On Air Now
Early Breakfast with Lucy Coward 4am - 6am
5 January 2022, 09:15
Out of old floorboards, is born a unique string instrument – in tribute to one of the world’s greatest explorers.
A violin has been crafted out of the floorboards that legendary Anglo-Irish explorer, Sir Ernest Shackleton, once walked on.
The boards were rescued from a skip outside Shackleton’s home, during the refurbishment of the explorer’s former home, in Edinburgh.
Scottish luthier Steve Burnett crafted a string instrument from the wood, to mark the centenary of Shackleton’s death.
Regarded as one of the world’s greatest explorers, Shackleton died on 5 January 1922 while on what would become his final Antarctic expedition.
Burnett said he hoped the violin would be a “symbol of one of the most incredible journeys of survival in human history”.
“I just think with this centenary we have all got to reflect where humanity is now,” Burnett told PA Wire.
“This violin is also a time capsule and a message, through the power of music, and through the connection to Shackleton directly from the floorboards.”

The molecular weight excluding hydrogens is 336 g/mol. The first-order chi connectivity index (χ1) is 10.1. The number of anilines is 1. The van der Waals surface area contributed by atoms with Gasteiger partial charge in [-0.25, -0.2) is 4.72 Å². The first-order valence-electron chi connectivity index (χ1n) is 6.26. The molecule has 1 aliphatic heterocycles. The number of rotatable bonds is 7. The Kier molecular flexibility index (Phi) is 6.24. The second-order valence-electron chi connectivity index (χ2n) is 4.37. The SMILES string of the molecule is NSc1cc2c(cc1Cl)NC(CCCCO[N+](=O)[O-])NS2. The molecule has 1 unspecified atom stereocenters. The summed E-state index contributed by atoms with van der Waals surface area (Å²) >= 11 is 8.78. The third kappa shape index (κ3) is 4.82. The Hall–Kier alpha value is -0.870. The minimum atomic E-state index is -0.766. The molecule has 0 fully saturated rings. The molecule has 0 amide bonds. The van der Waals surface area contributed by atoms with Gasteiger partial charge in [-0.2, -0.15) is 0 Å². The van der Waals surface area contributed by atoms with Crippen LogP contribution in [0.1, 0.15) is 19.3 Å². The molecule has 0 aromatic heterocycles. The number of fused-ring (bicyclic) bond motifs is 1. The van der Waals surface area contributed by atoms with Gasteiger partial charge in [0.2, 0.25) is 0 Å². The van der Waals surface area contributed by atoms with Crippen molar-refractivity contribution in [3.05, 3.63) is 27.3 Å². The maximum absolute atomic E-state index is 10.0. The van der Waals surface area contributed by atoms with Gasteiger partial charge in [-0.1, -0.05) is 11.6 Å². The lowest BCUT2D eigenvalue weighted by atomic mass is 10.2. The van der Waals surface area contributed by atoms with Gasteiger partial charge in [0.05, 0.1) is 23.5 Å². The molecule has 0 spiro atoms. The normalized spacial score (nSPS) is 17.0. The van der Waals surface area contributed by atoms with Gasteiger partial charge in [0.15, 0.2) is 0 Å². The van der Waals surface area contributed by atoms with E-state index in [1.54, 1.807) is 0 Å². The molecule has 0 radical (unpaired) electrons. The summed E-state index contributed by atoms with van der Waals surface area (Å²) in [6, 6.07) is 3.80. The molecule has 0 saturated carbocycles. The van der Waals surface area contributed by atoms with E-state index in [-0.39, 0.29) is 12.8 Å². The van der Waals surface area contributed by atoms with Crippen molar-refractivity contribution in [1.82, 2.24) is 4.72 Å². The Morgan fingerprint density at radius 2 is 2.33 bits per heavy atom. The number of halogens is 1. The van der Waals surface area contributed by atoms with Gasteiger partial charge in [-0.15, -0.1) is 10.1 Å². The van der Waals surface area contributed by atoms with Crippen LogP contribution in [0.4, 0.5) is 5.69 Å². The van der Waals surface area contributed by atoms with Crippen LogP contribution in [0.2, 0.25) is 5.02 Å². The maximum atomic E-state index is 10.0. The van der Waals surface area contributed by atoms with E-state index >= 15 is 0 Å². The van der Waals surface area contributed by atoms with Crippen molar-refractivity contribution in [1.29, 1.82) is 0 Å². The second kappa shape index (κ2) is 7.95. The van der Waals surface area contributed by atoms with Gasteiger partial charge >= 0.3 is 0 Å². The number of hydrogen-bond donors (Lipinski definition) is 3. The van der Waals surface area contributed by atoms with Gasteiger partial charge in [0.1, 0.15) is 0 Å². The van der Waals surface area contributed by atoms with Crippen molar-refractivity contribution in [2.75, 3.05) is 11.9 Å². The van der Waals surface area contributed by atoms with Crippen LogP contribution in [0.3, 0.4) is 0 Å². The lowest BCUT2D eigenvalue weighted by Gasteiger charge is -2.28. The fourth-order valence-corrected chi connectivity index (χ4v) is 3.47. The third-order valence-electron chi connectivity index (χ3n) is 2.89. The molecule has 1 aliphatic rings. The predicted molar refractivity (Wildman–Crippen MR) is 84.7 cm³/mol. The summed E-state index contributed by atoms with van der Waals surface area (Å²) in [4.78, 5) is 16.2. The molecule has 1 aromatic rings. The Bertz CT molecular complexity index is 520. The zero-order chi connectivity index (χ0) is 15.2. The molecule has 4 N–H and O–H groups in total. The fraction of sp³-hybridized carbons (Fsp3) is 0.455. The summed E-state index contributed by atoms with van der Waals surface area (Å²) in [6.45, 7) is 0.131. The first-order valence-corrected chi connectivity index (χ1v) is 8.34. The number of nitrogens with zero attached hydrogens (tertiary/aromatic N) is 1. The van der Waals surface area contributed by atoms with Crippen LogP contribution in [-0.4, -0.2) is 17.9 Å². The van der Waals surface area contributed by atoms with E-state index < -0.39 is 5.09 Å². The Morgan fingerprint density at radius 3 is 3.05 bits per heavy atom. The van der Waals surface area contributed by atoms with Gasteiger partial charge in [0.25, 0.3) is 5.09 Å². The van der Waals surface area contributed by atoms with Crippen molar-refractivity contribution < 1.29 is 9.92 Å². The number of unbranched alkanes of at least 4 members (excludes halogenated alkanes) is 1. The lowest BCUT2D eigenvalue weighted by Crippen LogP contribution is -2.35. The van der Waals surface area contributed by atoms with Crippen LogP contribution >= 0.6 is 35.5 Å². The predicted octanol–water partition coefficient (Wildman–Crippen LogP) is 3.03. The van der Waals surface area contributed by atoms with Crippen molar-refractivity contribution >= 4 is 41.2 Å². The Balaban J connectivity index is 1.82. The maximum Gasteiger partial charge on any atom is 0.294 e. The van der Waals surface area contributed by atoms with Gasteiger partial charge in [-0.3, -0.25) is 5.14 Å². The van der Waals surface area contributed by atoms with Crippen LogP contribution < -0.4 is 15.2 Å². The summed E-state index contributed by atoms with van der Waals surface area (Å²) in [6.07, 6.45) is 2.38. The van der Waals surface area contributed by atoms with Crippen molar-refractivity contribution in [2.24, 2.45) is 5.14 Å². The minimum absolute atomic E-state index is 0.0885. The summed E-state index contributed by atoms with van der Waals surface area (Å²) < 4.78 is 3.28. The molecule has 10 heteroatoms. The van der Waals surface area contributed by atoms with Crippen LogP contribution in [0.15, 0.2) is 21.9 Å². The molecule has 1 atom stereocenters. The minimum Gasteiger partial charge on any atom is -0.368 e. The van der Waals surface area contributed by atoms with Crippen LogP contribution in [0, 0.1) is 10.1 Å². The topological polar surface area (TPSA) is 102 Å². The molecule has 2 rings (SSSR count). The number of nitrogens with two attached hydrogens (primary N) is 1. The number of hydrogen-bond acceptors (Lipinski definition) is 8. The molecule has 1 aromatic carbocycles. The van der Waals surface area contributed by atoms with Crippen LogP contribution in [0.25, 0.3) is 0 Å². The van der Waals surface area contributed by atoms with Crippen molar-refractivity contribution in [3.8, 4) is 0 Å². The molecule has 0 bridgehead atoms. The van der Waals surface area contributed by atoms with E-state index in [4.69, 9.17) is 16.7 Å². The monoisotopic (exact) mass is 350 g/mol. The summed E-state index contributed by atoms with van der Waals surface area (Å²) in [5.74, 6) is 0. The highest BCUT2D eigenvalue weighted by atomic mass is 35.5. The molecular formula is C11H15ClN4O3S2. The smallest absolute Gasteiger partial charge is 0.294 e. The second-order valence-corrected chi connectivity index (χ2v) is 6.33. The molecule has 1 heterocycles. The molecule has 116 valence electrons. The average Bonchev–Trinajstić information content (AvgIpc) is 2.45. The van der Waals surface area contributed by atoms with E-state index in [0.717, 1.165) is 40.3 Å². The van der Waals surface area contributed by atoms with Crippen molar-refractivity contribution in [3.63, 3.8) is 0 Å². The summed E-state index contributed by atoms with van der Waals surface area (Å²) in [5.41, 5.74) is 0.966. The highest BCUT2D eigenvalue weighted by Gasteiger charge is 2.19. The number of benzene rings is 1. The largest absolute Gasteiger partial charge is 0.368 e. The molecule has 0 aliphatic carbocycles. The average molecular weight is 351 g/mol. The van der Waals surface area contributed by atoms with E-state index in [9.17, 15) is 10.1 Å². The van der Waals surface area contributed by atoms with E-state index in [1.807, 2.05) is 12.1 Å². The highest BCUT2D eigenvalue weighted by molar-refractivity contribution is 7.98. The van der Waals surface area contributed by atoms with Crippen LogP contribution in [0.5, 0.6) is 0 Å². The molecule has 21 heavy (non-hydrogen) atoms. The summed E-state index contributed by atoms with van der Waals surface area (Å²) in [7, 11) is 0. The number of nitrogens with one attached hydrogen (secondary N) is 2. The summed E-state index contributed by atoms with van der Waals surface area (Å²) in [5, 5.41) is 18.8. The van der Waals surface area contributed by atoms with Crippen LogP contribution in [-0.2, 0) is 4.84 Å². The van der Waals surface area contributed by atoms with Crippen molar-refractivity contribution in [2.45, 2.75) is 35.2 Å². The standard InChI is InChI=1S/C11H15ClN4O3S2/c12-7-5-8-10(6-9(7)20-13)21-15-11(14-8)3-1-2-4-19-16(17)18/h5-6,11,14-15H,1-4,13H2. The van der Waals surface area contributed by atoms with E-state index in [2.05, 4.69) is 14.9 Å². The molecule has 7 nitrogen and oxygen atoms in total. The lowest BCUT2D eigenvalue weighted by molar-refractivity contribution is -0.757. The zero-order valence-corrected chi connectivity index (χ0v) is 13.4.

Between the years 1914 and 1917, Shackleton and a crew of 27 men (and one cat) attempted to make the first land crossing of the Antarctic continent. But Shackleton’s ship, Endurance, became trapped in the ice and ten months later sank.
Inside the violin, are inscribed all 28 names of the crew members on the Endurance Antarctic expedition.
Shackleton’s fourth expedition aimed to circle the Antarctic continent, but he died during the trip of a sudden heart attack, in South Georgia. He was buried on the island.